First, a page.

Author: Carol Anshaw
Publisher: Simon and Schuster
Release Date: March 6, 2012
Hardcover, 253 pages
ISBN 10: 1451636881
ISBN 13: 9781451636888
The Book Depository / Amazon
|March, 2012 Indie Next List|
This stunning, break-out achievement has already been hailed by Emma Donoghue, bestselling author of Room, for presenting “passion and addiction, guilt and damage, all the beautiful mess of family life. Carry the One will lift readers off their feet and bear them along on its eloquent tide.”
Carry the One begins in the hours following Carmen’s wedding reception, when a car filled with stoned, drunk, and sleepy guests accidentally hits and kills a girl on a dark, country road. For the next twenty-five years, those involved, including Carmen and her brother and sister, connect and disconnect and reconnect with each other and their victim. As one character says, “When you add us up, you always have to carry the one."
Through friendships and love affairs; marriage and divorce; parenthood, holidays, and the modest tragedies and joys of ordinary days, Carry the One shows how one life affects another and how those who thrive and those who self-destruct are closer to each other than we’d expect. Deceptively short and simple in its premise, this novel derives its power and appeal from the author’s beautifully precise use of language; her sympathy for her very recognizable, flawed characters; and her persuasive belief in the transforming forces of time and love.
In 1983, Carmen, who runs a suicide hotline, is pregnant and newly married to Matt Sloan. Leaving the wedding in the wee morning hours, Alice (Carmen's sister - an artist), Maude (Matt's sister), Nick (Carmen's brother - a grad student), Tom (a folk singer - married - boyfriend of the wedding hostess Jean), and Olivia (Nick's new girlfriend, also the driver of the car), all doped up and/or drunk, hit a 10-year-old girl on the road and the little girl dies.
This story follows this disparate group of characters and others in the years following the accident. Although it purports to be about how they "carry the one" (the young girl who was killed) with them in their memories afterwards, as I read, other than one particular character, I didn't get this feeling from them at all.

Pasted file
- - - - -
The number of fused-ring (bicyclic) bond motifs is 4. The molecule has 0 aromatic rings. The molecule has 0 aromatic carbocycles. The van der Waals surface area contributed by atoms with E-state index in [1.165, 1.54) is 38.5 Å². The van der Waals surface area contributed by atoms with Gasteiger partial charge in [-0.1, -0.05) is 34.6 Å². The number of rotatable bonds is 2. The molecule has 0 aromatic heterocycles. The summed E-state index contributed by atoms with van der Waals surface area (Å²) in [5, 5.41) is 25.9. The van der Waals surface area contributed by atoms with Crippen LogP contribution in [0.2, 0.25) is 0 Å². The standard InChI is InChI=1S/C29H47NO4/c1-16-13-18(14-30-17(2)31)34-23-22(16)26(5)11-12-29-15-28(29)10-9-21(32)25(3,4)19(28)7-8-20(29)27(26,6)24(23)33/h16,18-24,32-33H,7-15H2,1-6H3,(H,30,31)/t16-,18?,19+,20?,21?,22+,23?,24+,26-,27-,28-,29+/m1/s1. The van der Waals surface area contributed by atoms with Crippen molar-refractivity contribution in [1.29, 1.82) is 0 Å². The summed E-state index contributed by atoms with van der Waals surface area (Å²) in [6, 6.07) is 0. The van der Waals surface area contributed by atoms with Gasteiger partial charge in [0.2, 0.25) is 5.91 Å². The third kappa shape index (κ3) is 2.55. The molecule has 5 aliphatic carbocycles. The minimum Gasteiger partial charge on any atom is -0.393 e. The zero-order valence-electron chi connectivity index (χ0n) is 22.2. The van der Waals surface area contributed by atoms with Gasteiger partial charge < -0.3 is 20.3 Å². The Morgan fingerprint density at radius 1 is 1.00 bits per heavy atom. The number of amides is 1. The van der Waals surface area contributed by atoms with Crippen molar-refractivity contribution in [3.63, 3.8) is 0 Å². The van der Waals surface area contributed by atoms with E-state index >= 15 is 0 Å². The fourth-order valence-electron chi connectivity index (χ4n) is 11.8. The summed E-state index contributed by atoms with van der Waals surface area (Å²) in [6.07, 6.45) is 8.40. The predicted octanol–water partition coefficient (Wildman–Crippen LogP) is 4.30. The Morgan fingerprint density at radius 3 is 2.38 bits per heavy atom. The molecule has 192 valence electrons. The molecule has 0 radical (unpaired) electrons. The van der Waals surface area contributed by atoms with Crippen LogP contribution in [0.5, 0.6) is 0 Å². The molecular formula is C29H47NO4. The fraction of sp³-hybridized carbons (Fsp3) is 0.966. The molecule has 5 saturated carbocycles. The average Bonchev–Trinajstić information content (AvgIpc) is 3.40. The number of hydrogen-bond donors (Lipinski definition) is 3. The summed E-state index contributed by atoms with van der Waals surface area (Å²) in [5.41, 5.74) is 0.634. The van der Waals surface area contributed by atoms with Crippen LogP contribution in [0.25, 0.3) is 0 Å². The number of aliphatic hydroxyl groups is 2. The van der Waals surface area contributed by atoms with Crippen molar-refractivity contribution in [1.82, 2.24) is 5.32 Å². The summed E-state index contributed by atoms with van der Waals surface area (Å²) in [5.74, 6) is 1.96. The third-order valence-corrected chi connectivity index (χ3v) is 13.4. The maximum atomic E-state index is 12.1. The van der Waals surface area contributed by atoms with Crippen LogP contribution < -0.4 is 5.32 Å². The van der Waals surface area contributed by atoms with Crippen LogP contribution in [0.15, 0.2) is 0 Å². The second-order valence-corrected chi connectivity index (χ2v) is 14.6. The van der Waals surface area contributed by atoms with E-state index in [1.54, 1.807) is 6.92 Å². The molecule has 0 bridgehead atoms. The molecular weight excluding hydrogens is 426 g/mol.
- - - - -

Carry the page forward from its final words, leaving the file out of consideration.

The main focus is on Carmen and her siblings, children of a famous artist who seems to resent any artistic success had by Alice.
Carmen is actively involved in many social issues. Alice is an artist who falls madly in love with Maude. Nick is a perpetual student who can't get away from drugs. Their lives are basically a train wreck, not because of the accident, but because of their own poor choices.
I could not really identify with the characters, but the writing and what I thought would be the storyline did keep me reading to see what happened. In the end, for me, it didn't feel substantial. Maybe it was the shifting perspectives in time and/or character, or maybe it was that I simply couldn't find a character to bond with, but I was never fully caught up in the novel.
MAYBE it was because nothing really good happens. I realize that all of life has bad moments, but life isn't ALL bad, and in this novel, there isn't a bright spot to be found. Every time I came across what I THOUGHT would be one, my hopes were dashed to the ground.
The writing, however, is impeccable. For me, the story itself just wasn't enjoyable or compelling, and the wonderful writing style couldn't make up for that. It will, however, appeal to many other readers, as attested by the fact that the reviews for this one are all over the board. Readers seem to either love it or feel "meh" about it.
QUOTES (from an ARC; may be different in final copy):
For a few years after she came out, Alice essentially got dumped by Loretta, who couldn't see the point of being a lesbian. In her scheme of things where men were everything, if you weren't one, or attached to one, what was your value?
Carmen said, "I guess I was looking at everything from the wrong angle. I didn't think we were breaking up. I thought he and I were just having this interesting conversation about how to be married in the late twentieth century. And how to go forward, together. It was kind of like when I had all those parking tickets I was contesting with the city. I thought that was a lively back-and-forth, too, and then I came out of the house one day and my car was booted."
In order to keep liking Nick (as opposed to loving him, which was non-negotiable), Alice sometimes had to look at him obliquely, or with her eyes half closed, or through a pinhole in a piece of cardboard. Straight on would burn her retinas.
By mid-afternoon, Carmen was sifting the text for the subtext. "We're through the information-gathering part. The information is now in. Now they're shaping this for our consumption, imposing a story line. The brave passengers taking the last plane down in the field. The firemen rushing in heedlessly, answering their call to duty. And pretty soon, they'll get the president ready for his close-up to congratulate us for being Americans. This huge unprecedented, unmanageable mess, and all the complexity behind it - they're already starting to manage it. They're making a theater piece out of pure horror so we can watch the unwatchable then get back to the mall."
Writing: 4.5 out of 5 stars
Plot: 3.5 out of 5 stars
Characters: 3 out of 5 starsReading Immersion: 2.5 out 5 stars
BOOK RATING: 3.4 out of 5 stars
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Sensitive reader: This book contains sexual scenes and references.
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Disclosure: I received a complimentary ARC of this title from the publisher to facilitate my review. No other compensation was received and I was not required to post a positive review.